This matter is a consolidation of the executory proceedings filed by Arthur C. Dale, Jr. v. Mrs. Mary Franek, widow of Arthur J. Brandin, to recover the sum of $5,000, plus interest, etc., the alleged amount due on a certain promissory note executed by Arthur J. Brandin, and secured by mortgage on certain alleged community property, and of the Succession of Mrs. Mary Franek Brandin.
After trial on the merits, judgment was rendered recognizing the note sued on and given by Arthur J. Brandin, on the property involved, which stood in the name of his wife (Mrs. Mary Franek Brandin) as a binding obligation of the deceased husband, the judge having concluded that the property was community property and that the mortgage with which the note was identified, was good as to Brandin's alleged half of the property.
From this judgment, the two heirs of Mrs. Mary Franek Brandin prosecute this appeal.
After the rendition of the judgment, the litigants, through their attorneys, by stipulation, agreed that:
1. The judgment rendered shall be considered as a judgment rendered on the merits, finally dismissing the petition for injunction;
2. That the appeal shall not arrest the execution of the writ of executory process; and
3. That the sheriff be permitted to sell the entire property under said writ, according to law, with the understanding that the proceeds of the sale shall be deposited in the registry of the court, subject to further orders of the court.
The parties litigant having, therefore, acquiesced in the sale of the property involved, the issue for our determination is the ownership of the proceeds of the sheriff's sale.
The two forced heirs offered rebuttal proof conclusive that the property is separate, and therefore being in the wife's name, the husband had no right to mortgage or sell it without her consent, which is usually manifested by her signature.
Dale offered no witness but presented certain documentary evidence. He did not testify to the contention that the mortgage was one given through compulsion, because of a pending charge made against Brandin in the Criminal District Court for having obtained money from Dale's mother and Dale under false pretenses. The information in the record, its date, the amount of the mortgage, as well as the date of execution of the mortgage corroborate the allegations of Mrs. Brandin. Neither she nor Mr. Brandin could testify. They were both dead at the time of the trial. To restrain executory process, Mrs. Brandin spoke only through the sworn allegations of her petition for injunction, wherein it is asserted that the note is a fraud and was confected between her husband and Dale alone, both of whom knew that the property was her separate property; and that Mrs. Brandin, as the sole owner of the property, was not a party to the pretended mortgage, which was fraudulently obtained. Mrs. Brandin alleged also that her husband was in a state of duress by a criminal prosecution pending (126,395, Criminal District Court); that Arthur J. Brandin, in desperation and fear and to avoid criminal prosecution fraudulently consorted with Arthur C. Dale, Jr., in executing the pretended note and mortgage; that no money changed hands when the act was passed; that the instrument was confected in a haphazard and hurried manner; that no certificates—mortgage, conveyance or tax research—were obtained, and the Notary was held free of all responsibility for such nonproduction; that no notice was given by the contracting parties that the title was in the name of Mrs. Brandin; and that the note was given by Brandin to secure a prior indebtedness claimed by Arthur C. Dale, Jr., which indebtedness was the subject of the prosecution instituted.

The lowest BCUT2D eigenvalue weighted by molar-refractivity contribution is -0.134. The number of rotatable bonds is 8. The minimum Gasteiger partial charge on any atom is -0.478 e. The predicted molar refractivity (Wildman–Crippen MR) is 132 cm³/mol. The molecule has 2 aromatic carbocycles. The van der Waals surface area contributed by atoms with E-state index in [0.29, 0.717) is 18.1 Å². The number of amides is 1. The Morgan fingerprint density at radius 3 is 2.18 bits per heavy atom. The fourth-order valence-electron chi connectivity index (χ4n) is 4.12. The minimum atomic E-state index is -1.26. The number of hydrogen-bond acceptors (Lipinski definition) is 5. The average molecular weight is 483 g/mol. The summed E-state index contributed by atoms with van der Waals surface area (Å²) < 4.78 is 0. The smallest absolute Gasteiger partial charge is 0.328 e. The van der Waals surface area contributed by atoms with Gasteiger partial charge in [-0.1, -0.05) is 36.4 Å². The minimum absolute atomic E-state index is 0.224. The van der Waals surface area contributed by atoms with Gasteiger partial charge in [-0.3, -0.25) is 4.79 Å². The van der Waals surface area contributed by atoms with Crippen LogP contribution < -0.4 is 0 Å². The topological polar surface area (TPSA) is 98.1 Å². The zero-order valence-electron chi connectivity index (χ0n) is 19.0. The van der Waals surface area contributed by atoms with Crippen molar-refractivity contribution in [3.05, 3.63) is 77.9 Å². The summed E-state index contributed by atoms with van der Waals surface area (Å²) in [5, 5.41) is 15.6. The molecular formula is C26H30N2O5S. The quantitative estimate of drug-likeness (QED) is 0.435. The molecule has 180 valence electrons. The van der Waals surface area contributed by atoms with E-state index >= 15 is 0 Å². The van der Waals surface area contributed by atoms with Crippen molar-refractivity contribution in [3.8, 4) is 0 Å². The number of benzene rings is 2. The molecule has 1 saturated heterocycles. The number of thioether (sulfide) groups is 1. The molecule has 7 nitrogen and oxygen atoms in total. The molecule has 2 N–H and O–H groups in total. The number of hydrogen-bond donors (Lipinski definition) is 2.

An examination of the act of sale and the criminal information substantiates these allegations of the deceased's widow. She further alleged that the property never formed a part of the community but was acquired with her separate and paraphernal funds, under her separate administration and control.
Plaintiff Dale did not take the stand.
Conceding for the sake of argument that the property stood in the name of the wife and was community property, the husband had no right to mortgage or sell it without the written consent or authority of his wife. We do not need the thunder of Sinai or the writing on a table of stone to elucidate the commandment of our Code:
The above article applies to community property, but if the property is separate, the magnitude of the commandment infringed upon must be compounded.
In this instance, has the presumption of community been rebutted?
We have the following evidential facts:
The property is in the wife's name. The act of sale recites: "here present, accepting and purchasing * * * for herself, heirs * * *." The stated consideration is $2,350, of which $150 was in cash. A